Going to the vets: the perfect visit in 5 steps
We all remember the feeling we got when it was time to go to the dentist as a kid – some of us still suffer nervous tummy pains!
For our pets, the same anxiety can occur when they’re visiting the vets – no matter how lovely the staff or how routine their appointment.
But a visit to the vet doesn’t have to be stressful for your pet. By following the tips below, you can make your vet trips as perfect as possible!
Your journey to the practice
The trick is to get your pet to associate their trip with positive things. If you live close to your practice and have a dog, a simple method of achieving this is to walk. Dogs will never turn down a walk and most will prefer it to getting in the car.
If walking isn’t an option?
If you need to drive to the vets, take some time in advance of your appointment to get your pet used to car travel. Aim to take your dog or cat out in the car and reward them with treats or playtime once the journey is over. This way, they’ll come to associate car travel positively instead of with fear.
Just like the car, your pet will associate the carrier/crate negatively if they only ever see it when it’s time for a huge change to their routine, such as a trip to the vets. Try to leave your cat’s carrier on show in their living space. Encourage them to play or even to sleep in there. This way, they’ll view their carrier as a safe place and will feel comfortable in the car when inside it.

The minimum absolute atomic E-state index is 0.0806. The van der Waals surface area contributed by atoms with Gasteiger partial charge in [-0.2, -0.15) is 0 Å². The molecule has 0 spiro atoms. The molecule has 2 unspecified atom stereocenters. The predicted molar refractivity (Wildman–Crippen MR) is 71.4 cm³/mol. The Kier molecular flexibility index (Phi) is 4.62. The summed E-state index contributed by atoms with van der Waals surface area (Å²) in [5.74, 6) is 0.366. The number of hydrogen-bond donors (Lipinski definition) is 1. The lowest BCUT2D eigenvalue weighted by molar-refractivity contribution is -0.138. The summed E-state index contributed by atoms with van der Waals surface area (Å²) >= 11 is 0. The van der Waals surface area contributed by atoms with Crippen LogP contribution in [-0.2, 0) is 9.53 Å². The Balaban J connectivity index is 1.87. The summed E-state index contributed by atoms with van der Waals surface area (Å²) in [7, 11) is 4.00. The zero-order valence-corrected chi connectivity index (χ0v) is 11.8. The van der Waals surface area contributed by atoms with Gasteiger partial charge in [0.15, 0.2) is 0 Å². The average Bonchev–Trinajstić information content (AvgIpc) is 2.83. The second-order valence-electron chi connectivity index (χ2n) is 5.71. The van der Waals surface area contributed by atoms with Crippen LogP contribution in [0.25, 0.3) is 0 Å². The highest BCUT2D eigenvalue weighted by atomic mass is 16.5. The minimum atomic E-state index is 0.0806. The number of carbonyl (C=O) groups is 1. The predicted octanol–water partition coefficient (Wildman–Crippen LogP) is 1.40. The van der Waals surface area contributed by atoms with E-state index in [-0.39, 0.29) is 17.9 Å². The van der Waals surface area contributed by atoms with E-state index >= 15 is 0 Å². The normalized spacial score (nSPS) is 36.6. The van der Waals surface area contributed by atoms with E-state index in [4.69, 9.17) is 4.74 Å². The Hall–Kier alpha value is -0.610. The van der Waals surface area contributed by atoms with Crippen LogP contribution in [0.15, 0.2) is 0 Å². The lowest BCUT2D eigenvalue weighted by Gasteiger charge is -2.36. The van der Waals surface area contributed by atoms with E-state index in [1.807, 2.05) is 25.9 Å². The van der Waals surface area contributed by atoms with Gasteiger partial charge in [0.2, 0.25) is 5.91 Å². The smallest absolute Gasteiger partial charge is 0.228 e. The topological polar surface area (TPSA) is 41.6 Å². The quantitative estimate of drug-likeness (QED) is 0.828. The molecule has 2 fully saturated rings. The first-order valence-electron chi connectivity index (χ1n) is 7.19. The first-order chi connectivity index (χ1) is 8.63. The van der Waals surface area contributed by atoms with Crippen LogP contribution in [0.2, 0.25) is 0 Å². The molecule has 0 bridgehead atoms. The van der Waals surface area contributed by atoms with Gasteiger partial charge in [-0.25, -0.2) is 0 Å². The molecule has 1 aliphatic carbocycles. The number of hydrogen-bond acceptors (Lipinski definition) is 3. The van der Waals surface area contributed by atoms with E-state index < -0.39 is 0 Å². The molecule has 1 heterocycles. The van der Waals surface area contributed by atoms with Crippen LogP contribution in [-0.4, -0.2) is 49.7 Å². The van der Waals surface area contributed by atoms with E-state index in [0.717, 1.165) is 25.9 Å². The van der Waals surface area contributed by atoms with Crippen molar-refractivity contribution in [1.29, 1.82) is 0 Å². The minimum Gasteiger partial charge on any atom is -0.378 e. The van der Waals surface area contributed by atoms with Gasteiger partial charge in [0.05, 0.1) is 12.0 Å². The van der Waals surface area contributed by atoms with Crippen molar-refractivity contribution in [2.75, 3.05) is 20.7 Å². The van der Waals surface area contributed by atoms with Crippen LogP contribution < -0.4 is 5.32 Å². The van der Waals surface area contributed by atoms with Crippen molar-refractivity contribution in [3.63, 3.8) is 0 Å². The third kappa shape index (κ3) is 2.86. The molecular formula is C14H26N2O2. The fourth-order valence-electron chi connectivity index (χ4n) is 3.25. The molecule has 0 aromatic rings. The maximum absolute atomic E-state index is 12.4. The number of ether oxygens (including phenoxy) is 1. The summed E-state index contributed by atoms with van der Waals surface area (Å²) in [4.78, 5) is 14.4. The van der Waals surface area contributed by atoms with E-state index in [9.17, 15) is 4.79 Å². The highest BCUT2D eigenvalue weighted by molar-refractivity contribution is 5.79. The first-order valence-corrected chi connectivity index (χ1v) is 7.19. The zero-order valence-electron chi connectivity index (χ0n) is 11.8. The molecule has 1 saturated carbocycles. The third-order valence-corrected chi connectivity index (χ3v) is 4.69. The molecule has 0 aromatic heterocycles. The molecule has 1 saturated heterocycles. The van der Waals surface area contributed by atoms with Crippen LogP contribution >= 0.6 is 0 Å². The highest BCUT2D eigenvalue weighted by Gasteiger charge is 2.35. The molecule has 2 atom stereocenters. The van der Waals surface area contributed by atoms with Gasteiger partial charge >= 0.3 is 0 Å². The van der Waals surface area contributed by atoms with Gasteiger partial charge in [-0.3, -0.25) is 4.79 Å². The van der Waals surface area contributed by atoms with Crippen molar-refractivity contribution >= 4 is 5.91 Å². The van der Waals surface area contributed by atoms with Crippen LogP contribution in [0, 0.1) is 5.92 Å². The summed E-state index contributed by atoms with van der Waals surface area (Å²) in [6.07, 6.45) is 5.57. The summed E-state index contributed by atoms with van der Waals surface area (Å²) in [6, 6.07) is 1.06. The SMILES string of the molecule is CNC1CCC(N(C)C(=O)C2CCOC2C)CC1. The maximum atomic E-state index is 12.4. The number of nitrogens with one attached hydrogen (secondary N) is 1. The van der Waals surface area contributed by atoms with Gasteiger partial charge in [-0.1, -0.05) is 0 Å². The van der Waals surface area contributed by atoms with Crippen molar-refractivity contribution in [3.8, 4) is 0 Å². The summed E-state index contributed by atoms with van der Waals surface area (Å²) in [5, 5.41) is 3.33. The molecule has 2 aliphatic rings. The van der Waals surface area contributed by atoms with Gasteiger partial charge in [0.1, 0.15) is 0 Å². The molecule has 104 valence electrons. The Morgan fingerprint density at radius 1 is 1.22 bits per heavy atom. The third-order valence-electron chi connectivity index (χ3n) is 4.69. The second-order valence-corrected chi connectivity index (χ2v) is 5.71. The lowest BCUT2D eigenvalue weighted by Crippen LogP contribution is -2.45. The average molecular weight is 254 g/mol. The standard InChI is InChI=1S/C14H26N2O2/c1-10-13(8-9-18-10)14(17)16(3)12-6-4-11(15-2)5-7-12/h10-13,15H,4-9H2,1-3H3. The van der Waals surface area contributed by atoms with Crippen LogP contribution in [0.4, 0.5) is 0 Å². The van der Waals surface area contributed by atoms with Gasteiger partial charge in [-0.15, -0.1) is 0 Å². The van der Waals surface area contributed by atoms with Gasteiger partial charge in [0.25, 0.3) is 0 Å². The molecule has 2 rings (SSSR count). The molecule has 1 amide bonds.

Choose a top-opening carrier if you can. They’re easier to open and allow the vet to remove your cat without having to tug them away.
Keep small pets comfortable in a suitable carrier. Small animals rely a lot on smell, so add some bedding or accessories to their carrier to make them feel more comfortable.
When transporting an exotic pet, keep their box secure, dark and suitably heated.
In both cases, trimming claws will keep the box/carrier damage-free!
Eating before a journey could make your pet sick in the car (or worse, at the vets). If your appointment is in the morning, try to avid feeding until you get home. If it’s in the afternoon, make sure you feed your pet well in advance so their food is digested when you come to leave.
Keep nervous pets away from the waiting room
While some practices have separate dog- and cat-only areas, waiting rooms can be stressful places for pets. If your dog or cat is particularly nervous, see if you can wait outside in the car; contact the receptionist before you arrive, they’ll happily call you back when it’s time for your appointment so you don’t have to hang around in the waiting room, exposing your pet to other nervous or excited animals.
If, after the measures listed above, your pet still hates going to the vets, you could try a therapeutic product. These range from dietary capsules like Vetpro: Stress & Anxiety to pheromone sprays and even specially designed coats! If you’re considering a stress-relieving product, we recommend you have a chat with your vet before making any decisions.
For more information about making your pet’s visit to the vets as stress-free as possible, have a chat with… you guessed it… your vet (one vet-visit you can leave your pet at home for).